Project Proposal R.F.

What societal problem or problems have you identified while researching your topic?

  • Pharmacotherapy is the American Psychological Association "Golden Standard" of Major Depressive Disorder (MDD) and is therefore prescribed for mild to severe cases indiscriminately.
  • Behavioral and/or Cognitive therapies are less commonly used even though studies have shown them equally effective and in many cases show less likelihood of depressive relapse after therapy is ceased.

What are the causes of this problem? Was it intentional? Are there extenuating circumstances?

  • Past studies, as well as the ease of just taking a pill, have lead the APA to list Pharmacotherapy as the leading therapy for MDD. After the deinstitutionalization in 1970's U.S. Pharmacotherapy became the therapy of choice for many psychological disorders. They require little maintenance to be effective, usually only bi-weekly to monthly check-ups to make sure the dosage is still effective or to prescribe a new form of medication. They are also generally seen as a cheaper form of therapy because of this. However due to the necessity to continuously maintain it and to continue upping the dosage to be effective, it can actually end up being more expensive than a behavioral approach or cognitive therapy that can eventually be ceased. This is because these therapies give you certain "tools" to deal with your depression internally and/or externally rather than maintaining a daily dose of antidepressant medication.

What can we do about it? Is there any action that can be taken to change this? What action has been already attempted to address this problem? Why wasn't it successful?

  • To prove empirically the equal effectiveness of Antidepressant medications and the Behavioral Approach (BA), Cognitive Therapy (CT) or a combination of the two CBT (or sometimes just referred to collectively as the CT package) in treating many cases of mild-severe forms of MDD. There have been many studies done over the last 40 years that seem to suggest this theory true but there is still resistance. This maybe due to many factors. The relative consistency of a drug compared to the inconsistency from therapist to therapist is one. Another may be that patients, doctors (and insurance companies) seem to prefer pharmacotherapy for its simplicity and fast-acting results.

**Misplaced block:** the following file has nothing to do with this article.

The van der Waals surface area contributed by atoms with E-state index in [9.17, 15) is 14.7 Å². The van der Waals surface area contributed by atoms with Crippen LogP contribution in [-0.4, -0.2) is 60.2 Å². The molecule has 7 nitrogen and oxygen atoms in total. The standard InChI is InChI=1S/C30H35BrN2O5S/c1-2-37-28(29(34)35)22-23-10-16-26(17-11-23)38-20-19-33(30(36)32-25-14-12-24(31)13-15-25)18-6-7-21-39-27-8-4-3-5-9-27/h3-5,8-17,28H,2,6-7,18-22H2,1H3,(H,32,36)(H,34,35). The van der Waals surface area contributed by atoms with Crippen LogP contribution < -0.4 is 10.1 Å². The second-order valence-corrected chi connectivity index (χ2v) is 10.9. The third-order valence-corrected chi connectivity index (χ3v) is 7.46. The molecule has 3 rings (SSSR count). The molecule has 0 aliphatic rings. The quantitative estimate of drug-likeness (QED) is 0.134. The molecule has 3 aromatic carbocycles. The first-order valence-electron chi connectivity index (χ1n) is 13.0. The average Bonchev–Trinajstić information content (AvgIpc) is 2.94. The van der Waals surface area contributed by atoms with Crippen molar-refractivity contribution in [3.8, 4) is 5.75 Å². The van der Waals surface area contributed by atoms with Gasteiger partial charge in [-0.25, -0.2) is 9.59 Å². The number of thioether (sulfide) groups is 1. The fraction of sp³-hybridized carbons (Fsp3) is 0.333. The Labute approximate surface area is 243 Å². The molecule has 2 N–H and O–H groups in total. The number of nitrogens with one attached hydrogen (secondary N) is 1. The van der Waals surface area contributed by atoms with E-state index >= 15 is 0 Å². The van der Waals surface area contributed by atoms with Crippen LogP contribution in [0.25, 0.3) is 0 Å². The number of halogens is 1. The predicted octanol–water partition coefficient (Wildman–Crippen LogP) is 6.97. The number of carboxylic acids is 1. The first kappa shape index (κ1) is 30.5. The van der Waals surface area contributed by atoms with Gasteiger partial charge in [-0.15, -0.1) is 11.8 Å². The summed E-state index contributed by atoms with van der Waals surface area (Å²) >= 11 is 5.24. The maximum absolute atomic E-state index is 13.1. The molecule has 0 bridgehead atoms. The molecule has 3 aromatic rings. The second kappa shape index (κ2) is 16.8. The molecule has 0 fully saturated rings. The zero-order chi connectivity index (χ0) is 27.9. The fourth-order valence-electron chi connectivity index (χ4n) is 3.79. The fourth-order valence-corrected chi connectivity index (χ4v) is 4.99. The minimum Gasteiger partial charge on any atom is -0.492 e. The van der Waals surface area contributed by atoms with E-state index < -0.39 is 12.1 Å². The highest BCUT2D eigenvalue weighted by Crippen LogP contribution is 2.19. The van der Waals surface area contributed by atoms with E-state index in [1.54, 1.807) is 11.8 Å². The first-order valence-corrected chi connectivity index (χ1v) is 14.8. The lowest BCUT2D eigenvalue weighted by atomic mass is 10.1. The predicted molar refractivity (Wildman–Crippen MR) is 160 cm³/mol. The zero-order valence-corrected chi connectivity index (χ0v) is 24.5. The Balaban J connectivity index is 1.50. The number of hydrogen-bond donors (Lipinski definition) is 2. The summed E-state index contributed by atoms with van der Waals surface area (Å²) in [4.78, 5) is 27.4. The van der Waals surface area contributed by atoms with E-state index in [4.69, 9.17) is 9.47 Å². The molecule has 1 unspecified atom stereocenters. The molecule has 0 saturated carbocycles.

In what ways is this thesis and topic challenging (p.108)?

  • This topic is exceedingly challenging. There is much debate in the psychological community over the most effective treatment(s) for depression. Pharmacotherapy is currently the most used treatment but there are many patients who either do not want to use medicine to treat or just want another option. Behavioral therapies & cognitive therapy, either in tandem with medication or as a stand-alone treatment, have shown to be equally effective in many studies and disproven in others. This shows how challenging and debated this topic is today.

How is this thesis and topic compelling (p.108)?

  • This topic has very significant consequences for many people. More and more people are being diagnosed with depression every year. It seems to be an extremely prevalent disorder effecting a large population of the western world/first world. A shift toward behavioral/cognitive therapies would entirely change the way these populations deal with their depression and it may even help to remove some of the stigma that comes with the disorder. If only to prove to people that it is something that you yourself can change rather than needing to rely solely on being medicated for the rest of your life.

In what ways is this thesis and topic debatable or controversial (p. 109)?

  • This topic is extremely debatable. There are ongoing studies being performed by many Psychologists in different Universities around the world as depression is becomes more and more a global phenomenon. Many cultures either don't have the access to phamacotherapies that we have here in the U.S. or just want another way to cope with, and possibly overcome, the symptoms that come with MMD. Cognitive/behavioral therapies used to be common in the days before the use of medication as treatment and many people probably still see these methods as the "old way" of dealing with depression. Medication is also generally seen as easier, both from a patients as well as their psychologists perspective. While there is plenty of evidence to back up the use of medication as treatment, there is also a lot of evidence showing that CT and BT therapies can help to give people the tools they need to deal with the specific symptoms of their own personal depression. However the American Psychological Association is still claiming that pharmacotherapy is the most effective treatment of MDD.
Unless otherwise stated, the content of this page is licensed under Creative Commons Attribution-ShareAlike 3.0 License